© Christopher Earls Brennen

Hike D12. Zion's Misery Canyon


Misery Canyon is one of many nameless canyons on the map that lead down into Parunuweap Canyon wherein flows the East Fork of the Virgin River. This is rugged wilderness at the southeastern corner of Zion National Park with no roads worth the name between the Zion-Mt.Carmel Highway (Utah Highway 9) that leads east from the Park and Arizona border far to the south. The East Fork of the Virgin rises in the Long Valley north of Mt.Carmel and slices through the Markagunt Plateau by way of this deep canyon that John Wesley Powell first explored and named Parunuweap, the Paiute Indian name meaning ``roaring river canyon''. Parunuweap is a spectacular, vertical-walled abyss, up to 2500ft deep, that rivals the Zion Narrows. The river runs year round and mostly fills the breadth of the canyon bottom so one must hike in the opaque water which can be up to chest deep in places. This hike is one of the very few ways in which one can enjoy Parunuweap because the section of the canyon further downstream in Zion National Park is closed to public access; the section accessed by this hike is just outside the Park on BLM land and therefore open to the public.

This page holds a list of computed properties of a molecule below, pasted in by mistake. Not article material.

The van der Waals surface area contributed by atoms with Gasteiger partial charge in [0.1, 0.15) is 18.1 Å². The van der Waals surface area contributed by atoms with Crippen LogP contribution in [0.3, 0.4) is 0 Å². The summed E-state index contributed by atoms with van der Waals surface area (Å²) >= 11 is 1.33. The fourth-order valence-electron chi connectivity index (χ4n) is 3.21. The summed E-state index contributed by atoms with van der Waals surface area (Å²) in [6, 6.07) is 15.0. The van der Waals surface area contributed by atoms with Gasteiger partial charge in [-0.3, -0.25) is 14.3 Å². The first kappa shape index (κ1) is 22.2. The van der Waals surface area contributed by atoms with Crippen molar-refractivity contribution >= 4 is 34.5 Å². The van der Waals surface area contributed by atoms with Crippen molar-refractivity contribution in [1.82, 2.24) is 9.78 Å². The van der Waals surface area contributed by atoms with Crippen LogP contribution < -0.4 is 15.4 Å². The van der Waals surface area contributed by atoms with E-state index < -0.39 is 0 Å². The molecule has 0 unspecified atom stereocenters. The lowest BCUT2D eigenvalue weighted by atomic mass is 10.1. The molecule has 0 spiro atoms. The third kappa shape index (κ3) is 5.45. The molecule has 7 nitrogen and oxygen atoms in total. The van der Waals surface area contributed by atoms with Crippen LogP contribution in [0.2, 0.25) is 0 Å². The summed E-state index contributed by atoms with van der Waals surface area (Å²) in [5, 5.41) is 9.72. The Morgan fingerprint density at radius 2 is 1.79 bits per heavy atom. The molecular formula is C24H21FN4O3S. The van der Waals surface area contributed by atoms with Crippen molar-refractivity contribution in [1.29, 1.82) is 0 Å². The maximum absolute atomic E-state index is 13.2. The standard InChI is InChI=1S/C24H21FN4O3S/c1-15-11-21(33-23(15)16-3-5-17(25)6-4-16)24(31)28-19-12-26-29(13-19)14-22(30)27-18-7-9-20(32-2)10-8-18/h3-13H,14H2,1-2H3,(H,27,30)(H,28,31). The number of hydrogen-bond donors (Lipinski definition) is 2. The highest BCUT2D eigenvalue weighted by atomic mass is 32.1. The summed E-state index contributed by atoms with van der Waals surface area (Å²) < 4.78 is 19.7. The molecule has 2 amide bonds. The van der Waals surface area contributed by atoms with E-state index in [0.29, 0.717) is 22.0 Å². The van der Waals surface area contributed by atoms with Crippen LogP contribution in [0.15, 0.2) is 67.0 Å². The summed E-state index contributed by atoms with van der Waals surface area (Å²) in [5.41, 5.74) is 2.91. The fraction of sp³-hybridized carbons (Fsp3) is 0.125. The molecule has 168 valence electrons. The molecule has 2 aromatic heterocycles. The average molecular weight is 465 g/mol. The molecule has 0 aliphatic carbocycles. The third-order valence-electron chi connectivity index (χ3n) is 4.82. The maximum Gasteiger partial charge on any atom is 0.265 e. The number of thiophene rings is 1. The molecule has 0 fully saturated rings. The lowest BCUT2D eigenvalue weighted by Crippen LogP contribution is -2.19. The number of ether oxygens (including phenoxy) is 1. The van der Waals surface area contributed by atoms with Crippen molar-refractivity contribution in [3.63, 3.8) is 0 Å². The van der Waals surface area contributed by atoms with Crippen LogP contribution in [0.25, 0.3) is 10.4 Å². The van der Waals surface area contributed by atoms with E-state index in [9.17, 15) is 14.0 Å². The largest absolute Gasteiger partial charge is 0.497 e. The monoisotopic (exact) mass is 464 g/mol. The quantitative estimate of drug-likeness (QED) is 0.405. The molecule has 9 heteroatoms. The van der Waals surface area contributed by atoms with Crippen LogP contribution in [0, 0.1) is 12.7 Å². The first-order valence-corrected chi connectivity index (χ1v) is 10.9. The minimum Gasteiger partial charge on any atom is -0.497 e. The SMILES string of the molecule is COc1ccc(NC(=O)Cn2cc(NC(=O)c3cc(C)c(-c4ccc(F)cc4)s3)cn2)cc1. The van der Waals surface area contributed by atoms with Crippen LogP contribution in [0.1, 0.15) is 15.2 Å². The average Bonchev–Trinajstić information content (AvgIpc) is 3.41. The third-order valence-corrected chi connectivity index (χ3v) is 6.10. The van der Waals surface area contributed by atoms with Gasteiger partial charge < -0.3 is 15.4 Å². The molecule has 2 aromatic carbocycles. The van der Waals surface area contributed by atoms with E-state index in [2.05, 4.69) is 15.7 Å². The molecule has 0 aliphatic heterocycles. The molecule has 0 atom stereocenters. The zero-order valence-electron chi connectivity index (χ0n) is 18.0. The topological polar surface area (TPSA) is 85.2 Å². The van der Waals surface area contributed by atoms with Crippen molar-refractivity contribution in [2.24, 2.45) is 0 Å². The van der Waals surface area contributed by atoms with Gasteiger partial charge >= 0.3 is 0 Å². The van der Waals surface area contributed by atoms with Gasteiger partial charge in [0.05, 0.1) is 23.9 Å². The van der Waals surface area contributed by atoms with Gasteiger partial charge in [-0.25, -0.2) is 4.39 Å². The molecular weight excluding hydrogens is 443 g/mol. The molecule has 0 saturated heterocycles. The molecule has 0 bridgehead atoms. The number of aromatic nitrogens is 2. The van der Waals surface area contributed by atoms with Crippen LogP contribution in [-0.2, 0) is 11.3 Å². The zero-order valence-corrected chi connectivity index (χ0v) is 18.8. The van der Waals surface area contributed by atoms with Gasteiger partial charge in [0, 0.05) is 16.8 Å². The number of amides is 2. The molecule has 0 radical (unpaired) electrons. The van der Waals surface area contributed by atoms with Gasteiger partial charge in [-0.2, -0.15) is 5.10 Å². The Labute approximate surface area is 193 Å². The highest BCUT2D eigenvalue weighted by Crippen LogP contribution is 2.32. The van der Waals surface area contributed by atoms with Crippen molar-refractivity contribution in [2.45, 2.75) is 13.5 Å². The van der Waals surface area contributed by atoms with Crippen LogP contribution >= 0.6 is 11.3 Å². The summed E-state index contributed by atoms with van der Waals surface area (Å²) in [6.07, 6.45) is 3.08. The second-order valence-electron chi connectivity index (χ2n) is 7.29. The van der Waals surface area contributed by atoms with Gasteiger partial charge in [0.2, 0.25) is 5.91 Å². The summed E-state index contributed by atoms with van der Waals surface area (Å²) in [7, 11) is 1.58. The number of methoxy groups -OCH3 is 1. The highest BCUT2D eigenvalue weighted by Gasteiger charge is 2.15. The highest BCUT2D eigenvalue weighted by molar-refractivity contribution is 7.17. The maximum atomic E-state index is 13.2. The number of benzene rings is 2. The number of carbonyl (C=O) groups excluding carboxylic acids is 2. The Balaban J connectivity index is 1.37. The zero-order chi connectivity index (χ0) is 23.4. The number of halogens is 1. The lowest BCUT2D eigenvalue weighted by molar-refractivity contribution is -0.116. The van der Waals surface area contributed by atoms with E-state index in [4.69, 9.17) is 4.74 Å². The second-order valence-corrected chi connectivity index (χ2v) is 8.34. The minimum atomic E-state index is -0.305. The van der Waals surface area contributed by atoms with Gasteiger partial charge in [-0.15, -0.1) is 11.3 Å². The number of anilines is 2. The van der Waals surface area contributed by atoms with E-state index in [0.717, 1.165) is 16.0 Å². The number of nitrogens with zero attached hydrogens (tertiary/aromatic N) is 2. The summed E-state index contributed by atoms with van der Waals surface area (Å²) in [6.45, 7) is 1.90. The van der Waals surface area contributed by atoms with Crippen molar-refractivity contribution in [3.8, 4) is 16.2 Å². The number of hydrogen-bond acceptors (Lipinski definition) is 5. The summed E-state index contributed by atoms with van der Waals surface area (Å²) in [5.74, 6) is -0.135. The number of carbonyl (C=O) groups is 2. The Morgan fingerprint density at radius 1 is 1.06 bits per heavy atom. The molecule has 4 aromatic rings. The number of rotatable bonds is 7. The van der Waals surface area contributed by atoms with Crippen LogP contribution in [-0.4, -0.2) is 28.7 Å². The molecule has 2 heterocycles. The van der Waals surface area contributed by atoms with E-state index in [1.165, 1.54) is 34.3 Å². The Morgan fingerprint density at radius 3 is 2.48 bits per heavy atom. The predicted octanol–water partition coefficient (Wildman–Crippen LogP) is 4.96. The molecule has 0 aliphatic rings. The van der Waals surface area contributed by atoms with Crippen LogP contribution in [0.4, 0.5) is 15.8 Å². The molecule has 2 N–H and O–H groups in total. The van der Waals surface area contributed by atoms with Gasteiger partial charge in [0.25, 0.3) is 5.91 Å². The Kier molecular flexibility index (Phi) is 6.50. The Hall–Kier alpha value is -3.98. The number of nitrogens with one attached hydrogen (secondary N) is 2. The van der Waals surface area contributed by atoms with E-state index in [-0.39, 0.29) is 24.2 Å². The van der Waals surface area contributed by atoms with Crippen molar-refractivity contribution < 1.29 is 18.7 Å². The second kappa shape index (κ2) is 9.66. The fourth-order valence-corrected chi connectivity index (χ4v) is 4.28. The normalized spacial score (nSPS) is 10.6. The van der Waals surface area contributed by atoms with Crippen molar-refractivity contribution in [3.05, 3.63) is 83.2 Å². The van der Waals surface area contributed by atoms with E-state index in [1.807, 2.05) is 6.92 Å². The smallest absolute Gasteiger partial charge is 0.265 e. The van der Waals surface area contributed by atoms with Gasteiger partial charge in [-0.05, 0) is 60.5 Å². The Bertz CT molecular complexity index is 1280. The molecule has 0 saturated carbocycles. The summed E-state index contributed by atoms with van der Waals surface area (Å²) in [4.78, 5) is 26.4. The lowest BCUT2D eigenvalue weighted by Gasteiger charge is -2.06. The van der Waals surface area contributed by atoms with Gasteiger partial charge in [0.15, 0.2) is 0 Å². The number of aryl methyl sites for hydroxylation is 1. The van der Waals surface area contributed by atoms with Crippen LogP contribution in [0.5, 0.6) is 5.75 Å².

However, Parunuweap is just one of the delights that this hike provides. The first part is a lovely cross-country hike across some of the loveliest scenery in Zion. Then it drops down into the West Fork of Misery Canyon where you descend a number of stretches of classic and winding sandstone slot with some rappels, many short downclimbs and a number of thigh deep wades. After joining the East Fork of Misery, you enter a deeper slot with deeper pools and eventually a fantastic subterranean grotto with a double arch and many pools. There used to be a tight squeeze here that led to the name ``Fat Man's Misery'' and hence to Misery Canyon but that feature is now gone. The grotto leads to the Parunuweap where you will need to travel downstream for 0.3mi to find the start of the climb back out of the abyss. The hike out involves a long, tough trail climb that can be very hot in the middle of the year.